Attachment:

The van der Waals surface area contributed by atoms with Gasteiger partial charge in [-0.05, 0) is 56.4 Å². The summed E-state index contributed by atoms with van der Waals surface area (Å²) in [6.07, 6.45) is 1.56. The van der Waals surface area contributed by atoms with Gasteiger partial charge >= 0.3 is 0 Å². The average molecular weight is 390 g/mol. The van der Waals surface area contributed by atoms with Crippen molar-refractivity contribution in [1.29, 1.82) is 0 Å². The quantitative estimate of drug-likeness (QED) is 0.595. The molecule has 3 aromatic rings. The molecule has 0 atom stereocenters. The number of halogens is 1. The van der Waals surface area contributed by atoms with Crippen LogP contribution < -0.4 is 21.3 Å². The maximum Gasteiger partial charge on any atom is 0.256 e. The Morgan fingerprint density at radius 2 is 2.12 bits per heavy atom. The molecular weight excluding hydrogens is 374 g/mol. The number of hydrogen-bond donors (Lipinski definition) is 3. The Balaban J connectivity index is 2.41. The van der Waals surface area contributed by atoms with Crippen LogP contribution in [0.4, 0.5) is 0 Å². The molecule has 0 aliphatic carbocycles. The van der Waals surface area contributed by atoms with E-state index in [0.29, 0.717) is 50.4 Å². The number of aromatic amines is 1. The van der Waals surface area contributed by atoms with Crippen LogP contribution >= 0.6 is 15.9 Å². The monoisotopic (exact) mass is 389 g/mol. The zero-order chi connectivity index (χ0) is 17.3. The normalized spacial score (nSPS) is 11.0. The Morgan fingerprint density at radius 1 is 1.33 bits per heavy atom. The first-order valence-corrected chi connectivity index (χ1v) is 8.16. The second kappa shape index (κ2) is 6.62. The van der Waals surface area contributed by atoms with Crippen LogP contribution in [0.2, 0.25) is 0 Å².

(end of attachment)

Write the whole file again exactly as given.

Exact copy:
The van der Waals surface area contributed by atoms with Gasteiger partial charge in [-0.05, 0) is 56.4 Å². The summed E-state index contributed by atoms with van der Waals surface area (Å²) in [6.07, 6.45) is 1.56. The van der Waals surface area contributed by atoms with Gasteiger partial charge >= 0.3 is 0 Å². The average molecular weight is 390 g/mol. The van der Waals surface area contributed by atoms with Crippen molar-refractivity contribution in [1.29, 1.82) is 0 Å². The quantitative estimate of drug-likeness (QED) is 0.595. The molecule has 3 aromatic rings. The molecule has 0 atom stereocenters. The number of halogens is 1. The van der Waals surface area contributed by atoms with Crippen LogP contribution < -0.4 is 21.3 Å². The maximum Gasteiger partial charge on any atom is 0.256 e. The Morgan fingerprint density at radius 2 is 2.12 bits per heavy atom. The molecular weight excluding hydrogens is 374 g/mol. The number of hydrogen-bond donors (Lipinski definition) is 3. The Balaban J connectivity index is 2.41. The van der Waals surface area contributed by atoms with Crippen LogP contribution in [0.4, 0.5) is 0 Å². The molecule has 0 aliphatic carbocycles. The van der Waals surface area contributed by atoms with E-state index in [0.29, 0.717) is 50.4 Å². The number of aromatic amines is 1. The van der Waals surface area contributed by atoms with Crippen LogP contribution >= 0.6 is 15.9 Å². The monoisotopic (exact) mass is 389 g/mol. The zero-order chi connectivity index (χ0) is 17.3. The normalized spacial score (nSPS) is 11.0. The Morgan fingerprint density at radius 1 is 1.33 bits per heavy atom. The first-order valence-corrected chi connectivity index (χ1v) is 8.16. The second kappa shape index (κ2) is 6.62. The van der Waals surface area contributed by atoms with Crippen LogP contribution in [0.2, 0.25) is 0 Å².